The Court of Appeal, in a land mark ruling, has affirmed that under the new Constitution every Kenyan has the right to have a lawyer provided at the expense of the State in cases where “substantial injustice would otherwise result.”
The old Constitution under section 77 did accept the right of an accused to legal representation but not at the expense of the State (for ‘State’ read ‘Kenyan taxpayers’). Article 50(1)(h) of the new Constitution, however, reads as follows: ‘Every accused person has the right to a fair trial which includes the right… to have an advocate assigned to the accused person by the State at State expense, if substantial injustice would otherwise result…’.
Well that all seems quite laudable. Being tried in our adversarial legal system without the services of a lawyer would lead to injustices (and has) and most Kenyans cannot afford legal representation. So good for the people and no doubt pretty good news for lawyers (and surely we would all give a cheer for the latter?).
The decision by judges E.O. Okubasu, P.N. Waki and A. Visram, and the explanation for, reported in a full page Law Report in The Nation, does raise certain questions, however.
First, how are we (and ultimately it will be ‘we’) going to pay for it?
For one thing, surely any case where someone may be found incorrectly to be guilty would count as one in which a ‘substantial injustice would otherwise result’, and the Appeal Court ruling was clear that the ‘right’ extended to any case ‘regardless of the seriousness of the crime’. So that means in all cases, for all defendants, the State may be duty bound to provide a lawyer.
Second, the Court of Appeal found that ‘a range of international norms and standards is to be found in international covenants, treaties, guidelines, declarations and recommendations’ which though they do not specifically specify that the State must provide legal representation, imply that they should do so.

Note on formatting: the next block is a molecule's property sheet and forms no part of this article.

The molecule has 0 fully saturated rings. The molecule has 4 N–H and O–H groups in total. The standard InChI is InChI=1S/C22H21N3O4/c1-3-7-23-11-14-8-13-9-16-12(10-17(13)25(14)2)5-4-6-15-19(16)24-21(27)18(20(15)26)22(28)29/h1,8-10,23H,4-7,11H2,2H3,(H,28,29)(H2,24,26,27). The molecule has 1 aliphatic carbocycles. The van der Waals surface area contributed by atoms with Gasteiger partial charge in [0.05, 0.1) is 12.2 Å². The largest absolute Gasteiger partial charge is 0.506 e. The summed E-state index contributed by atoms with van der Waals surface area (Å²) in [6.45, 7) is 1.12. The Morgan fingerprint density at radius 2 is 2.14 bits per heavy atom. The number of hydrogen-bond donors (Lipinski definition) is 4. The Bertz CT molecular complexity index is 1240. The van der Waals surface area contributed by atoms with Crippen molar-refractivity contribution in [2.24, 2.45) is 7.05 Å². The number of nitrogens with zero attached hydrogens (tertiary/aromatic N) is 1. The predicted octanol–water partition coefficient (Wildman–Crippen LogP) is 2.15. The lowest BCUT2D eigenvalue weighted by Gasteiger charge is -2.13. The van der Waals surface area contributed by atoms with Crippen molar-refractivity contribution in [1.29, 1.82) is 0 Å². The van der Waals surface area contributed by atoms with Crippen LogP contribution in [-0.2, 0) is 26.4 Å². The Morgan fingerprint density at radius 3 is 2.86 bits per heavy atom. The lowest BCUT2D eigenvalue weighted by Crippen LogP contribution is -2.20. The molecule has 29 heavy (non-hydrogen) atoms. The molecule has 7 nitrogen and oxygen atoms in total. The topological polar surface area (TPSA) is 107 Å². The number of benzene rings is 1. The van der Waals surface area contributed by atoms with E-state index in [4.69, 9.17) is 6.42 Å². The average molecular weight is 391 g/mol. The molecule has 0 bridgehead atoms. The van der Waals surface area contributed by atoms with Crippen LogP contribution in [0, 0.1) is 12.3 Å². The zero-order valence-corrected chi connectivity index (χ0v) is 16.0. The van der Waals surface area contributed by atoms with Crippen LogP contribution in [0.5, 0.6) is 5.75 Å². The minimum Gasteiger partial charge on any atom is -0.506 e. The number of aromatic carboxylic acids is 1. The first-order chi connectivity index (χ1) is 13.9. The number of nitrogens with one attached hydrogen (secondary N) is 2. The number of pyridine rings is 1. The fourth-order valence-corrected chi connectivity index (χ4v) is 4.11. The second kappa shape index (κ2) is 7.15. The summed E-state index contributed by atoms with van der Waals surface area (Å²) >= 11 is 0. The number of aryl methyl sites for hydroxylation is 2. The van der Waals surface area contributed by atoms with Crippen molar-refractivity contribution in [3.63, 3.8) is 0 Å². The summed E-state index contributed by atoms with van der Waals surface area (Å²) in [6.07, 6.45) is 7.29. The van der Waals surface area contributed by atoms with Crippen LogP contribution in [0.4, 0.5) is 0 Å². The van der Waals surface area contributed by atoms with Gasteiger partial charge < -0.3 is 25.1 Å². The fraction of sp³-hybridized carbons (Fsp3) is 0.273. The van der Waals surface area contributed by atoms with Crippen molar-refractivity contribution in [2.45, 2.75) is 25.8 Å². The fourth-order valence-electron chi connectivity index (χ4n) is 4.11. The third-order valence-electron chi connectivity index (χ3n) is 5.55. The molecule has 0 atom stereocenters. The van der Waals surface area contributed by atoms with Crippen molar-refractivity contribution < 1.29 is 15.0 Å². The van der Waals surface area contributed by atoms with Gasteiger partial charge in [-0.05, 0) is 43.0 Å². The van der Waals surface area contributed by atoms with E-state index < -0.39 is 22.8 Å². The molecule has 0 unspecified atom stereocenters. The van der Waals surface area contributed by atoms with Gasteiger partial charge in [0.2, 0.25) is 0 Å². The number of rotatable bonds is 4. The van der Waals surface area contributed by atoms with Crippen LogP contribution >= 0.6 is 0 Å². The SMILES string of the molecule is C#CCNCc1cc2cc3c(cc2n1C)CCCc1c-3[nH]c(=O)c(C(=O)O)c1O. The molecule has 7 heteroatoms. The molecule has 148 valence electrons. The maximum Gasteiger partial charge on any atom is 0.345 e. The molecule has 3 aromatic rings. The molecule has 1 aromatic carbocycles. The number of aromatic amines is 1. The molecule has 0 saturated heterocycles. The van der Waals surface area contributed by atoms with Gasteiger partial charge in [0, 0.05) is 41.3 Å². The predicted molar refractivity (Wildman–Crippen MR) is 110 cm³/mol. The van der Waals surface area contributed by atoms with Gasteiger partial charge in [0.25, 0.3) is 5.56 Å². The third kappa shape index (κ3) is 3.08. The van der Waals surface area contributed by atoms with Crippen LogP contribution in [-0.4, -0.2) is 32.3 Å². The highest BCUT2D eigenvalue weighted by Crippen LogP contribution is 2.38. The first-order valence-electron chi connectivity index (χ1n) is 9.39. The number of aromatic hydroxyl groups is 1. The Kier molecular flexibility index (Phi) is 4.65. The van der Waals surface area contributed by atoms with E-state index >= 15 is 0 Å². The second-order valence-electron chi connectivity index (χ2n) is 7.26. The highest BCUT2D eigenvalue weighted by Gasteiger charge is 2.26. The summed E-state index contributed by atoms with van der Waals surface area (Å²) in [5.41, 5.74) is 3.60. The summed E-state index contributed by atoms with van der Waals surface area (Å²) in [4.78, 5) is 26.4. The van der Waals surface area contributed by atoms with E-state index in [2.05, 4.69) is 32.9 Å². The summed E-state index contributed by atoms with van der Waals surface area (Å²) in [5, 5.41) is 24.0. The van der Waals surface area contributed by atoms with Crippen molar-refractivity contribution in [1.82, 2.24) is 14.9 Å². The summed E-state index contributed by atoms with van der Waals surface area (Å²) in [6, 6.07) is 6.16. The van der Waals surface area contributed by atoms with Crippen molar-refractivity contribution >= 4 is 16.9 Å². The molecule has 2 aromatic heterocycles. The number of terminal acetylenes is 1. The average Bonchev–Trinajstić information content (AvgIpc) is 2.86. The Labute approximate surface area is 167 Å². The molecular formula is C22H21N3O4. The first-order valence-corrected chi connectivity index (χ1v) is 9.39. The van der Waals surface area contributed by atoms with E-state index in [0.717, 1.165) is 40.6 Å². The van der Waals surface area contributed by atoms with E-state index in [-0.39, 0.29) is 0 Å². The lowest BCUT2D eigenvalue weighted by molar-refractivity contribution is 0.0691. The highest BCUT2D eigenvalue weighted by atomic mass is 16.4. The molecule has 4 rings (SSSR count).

This second point was not the subject of the headline news but perhaps its should have been for the Court stated that whilst under the old Constitution Kenya had not been bound by international law or agreements until they had been formally incorporated by national legislation, under Article 2(6) of the new Constitution which states that “any treaty or convention ratified by Kenya shall form part of the law of Kenya…” this position may have changed.
With this thought in mind the Appeal Court ruling noted (now take a deep breath) that the international Covenant on Civil and Political Rights, the European Convention for the Protection of Human Rights and Fundamental Freedoms, the African Charter on Human and People’s Rights, the United Nations Body of Principles for the Protection of All Persons Under Any Form of Detention or Imprisonment, the United Nations Standard Minimum Rules for the Treatment of Prisoners, the International Covenant on Civil and Political Rights and the Commentaries of the United Nations Human Rights Committee ‘may provide instances where legal aid is mandatory’.
Perhaps they do, but they, and others, also address many other issues.
Are you getting our drift? The Appeal Court has confirmed that Kenya, under Article 2(6) of the new Constitution, is bound by international treaties, covenants and declarations etc whether passed in Parliament as specific legislation or not, a position that is directly contrary to the repeated denials made during last year’s referendum campaign, not least by The Daily Nation newspaper, that this was indeed the case.
So you had better start reading the Kenya Law Reports in The Daily Nation and don’t just read the headlines and the opening paragraph, read the small print too. You may find, despite what you were told, that with regards to gay marriage, abortion and several other issues, the ‘position may have changed…’
The Forum is sure that Monica Achode and Michael Muringi, The Daily Nation journalists who reported the Appeal Court’s ruling, will keep us informed.